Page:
“Hybrid Cottonseed Production is Children’s Work”: Making Sense of Migration and Wage Labor in Western India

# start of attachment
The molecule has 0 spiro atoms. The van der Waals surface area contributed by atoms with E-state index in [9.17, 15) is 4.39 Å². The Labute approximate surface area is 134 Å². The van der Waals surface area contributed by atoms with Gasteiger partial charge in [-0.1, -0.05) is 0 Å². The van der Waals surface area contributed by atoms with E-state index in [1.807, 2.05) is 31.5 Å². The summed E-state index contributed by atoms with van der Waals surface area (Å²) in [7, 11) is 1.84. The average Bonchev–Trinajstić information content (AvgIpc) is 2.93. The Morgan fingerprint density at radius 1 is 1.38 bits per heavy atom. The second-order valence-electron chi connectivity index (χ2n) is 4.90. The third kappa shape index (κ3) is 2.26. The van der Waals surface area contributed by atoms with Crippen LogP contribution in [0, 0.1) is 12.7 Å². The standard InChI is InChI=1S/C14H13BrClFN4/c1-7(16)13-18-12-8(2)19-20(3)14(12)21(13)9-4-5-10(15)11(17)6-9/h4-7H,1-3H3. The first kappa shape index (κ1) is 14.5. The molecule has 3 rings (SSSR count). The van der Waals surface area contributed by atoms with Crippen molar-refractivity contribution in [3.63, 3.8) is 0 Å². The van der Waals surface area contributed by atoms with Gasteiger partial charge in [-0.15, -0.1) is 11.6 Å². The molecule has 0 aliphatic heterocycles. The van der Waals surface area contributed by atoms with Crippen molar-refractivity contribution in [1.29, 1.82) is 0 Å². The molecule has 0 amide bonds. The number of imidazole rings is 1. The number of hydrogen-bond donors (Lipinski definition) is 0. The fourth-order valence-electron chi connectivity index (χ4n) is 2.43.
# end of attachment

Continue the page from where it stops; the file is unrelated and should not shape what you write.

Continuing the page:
AbstractIn this article, I explore the seasonal labor migration of young people from a tribal community in southern Rajasthan, India. In recent years, hybrid cottonseed production has come to be viewed in this community as “children’s work.” Drawing on nine months of field research, I describe the political economic and social structures and processes through which this migration has become commonplace. I discuss the contradictory nature of young people’s engagements in this work, focusing on shifts in understandings of their own agency and in their patterns of mobility. I employ young people’s experiences and stories, drawn from focus groups and interviews, to show how gender works to mediate these engagements and understandings. The study of seasonal migratory labor, through the grounded perspectives of laborers themselves, sheds light on how young people negotiate their roles within households and communities through their working lives at home and away from home. This case also presents an important example of how school and marriage can be used to organize and frame young people’s work in significant, unexpected, and lasting ways.
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